Leica M (Typ 240) rolling review

February 2014

(More images to come)

There are a lot of online Leica M (Typ 240) camera reviews, considering it was announced at Photokina 2012, and started shipping at the end of February 2013. Therefore I’m a bit late to the game, but hopefully my impressions can provide value to those still undecided about the new M. I should also note that my intention is not to touch on every feature of the camera, rather, to discuss how I’m using it and how that does, or does not, suit my needs.

Having been a Leica M9 user since the end of 2010, I finally made the decision to upgrade to the M (hence referred to as M240).

I’ve debated the merits of this upgrade for some time, as the feature set over the M9 is not considerably different. A consequence of major Leica announcements is that product is often backordered for a long time. With the M240 it has taken about a year for dealers to finally have stock on shelves. Not wanting to commit to a pre-order, it gave me time to keep an eye on early developments with the camera and determine if it indeed lived up to its on-paper specifications.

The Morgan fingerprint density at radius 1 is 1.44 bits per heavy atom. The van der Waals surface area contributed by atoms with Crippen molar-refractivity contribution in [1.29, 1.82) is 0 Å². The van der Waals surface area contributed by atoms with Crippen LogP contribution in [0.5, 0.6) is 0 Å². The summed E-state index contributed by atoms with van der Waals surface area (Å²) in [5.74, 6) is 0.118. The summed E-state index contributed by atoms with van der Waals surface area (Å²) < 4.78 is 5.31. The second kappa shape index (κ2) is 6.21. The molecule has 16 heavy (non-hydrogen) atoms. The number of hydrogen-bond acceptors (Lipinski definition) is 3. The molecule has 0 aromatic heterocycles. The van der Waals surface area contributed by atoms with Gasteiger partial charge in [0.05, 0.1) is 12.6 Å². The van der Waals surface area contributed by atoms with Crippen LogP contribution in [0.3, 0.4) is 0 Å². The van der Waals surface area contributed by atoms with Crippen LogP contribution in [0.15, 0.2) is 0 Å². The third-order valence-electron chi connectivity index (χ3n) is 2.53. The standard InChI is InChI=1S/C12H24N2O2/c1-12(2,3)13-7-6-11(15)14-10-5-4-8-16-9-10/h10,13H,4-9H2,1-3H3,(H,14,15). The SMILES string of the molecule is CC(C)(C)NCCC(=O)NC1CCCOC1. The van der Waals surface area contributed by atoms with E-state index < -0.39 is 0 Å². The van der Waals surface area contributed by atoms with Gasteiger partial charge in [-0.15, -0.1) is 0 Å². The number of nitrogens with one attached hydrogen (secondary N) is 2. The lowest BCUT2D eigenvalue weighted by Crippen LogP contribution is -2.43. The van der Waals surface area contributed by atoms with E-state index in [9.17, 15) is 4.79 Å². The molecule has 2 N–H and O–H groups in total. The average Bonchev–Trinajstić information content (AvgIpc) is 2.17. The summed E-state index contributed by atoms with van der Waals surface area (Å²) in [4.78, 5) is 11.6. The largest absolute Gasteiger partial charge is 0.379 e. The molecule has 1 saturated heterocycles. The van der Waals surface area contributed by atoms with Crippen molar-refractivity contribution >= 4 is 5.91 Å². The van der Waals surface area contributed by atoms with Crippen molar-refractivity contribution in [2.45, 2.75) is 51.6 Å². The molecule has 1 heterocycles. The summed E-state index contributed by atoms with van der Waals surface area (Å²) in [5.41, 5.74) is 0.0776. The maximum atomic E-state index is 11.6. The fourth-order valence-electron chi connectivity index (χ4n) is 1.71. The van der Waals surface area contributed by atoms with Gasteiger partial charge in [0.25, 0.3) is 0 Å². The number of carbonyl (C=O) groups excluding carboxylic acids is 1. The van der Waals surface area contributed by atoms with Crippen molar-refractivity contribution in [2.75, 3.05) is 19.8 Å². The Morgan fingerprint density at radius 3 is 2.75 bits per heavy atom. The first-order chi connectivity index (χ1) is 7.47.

This rolling review will concentrate on my reasons for the upgrade and my experiences with the camera as I use it over the coming months and years.

I’m currently in the ‘honeymoon’ phase with it; everything feels very fresh, new and positive. But inevitably, with every camera, these feelings wane as familiarity sets in and underlying ‘wrinkles’ become apparent.

Initial impressions:


One of my biggest gripes with the M9 was its sound. I clearly remember my disappointment the first time I clicked the shutter after unboxing it. It just didn’t instill confidence or live up to its price tag. While this comes across as superficial, it’s part of the ‘user experience’ – an annoying reminder accompanying every shutter actuation – and my M9 is at over 143,000 frames. So yeah, I’ve heard its annoying clunk-buzz more than I’d like. And it’s not just that I hear it – people I’m photographing hear it too. I’ve been stopped on busy, noisy streets by individuals wondering why I photographed them because they heard the clunk of the shutter. Makes it difficult to be inconspicuous. Or during wedding ceremonies where the drawn out buzz of the shutter recocking system is too distinct.

Despite the pretty much bogus complaints picking on the M9’s image quality as it’s primary deficiency vs. ‘modern’ DSLRs, it’s the immediate user experience that is it’s greatest drawback. After post production, M9 images will compete favorably with the best cameras of similar resolution. It just takes a bit of time to become familiar with its characteristics. Interestingly, the color rendering and supposed lack-luster look of the M240’s CMOS sensor is a common complaint about it. But for me, it’s the operational side of the equation that is currently the biggest differentiator between the M9 and M240.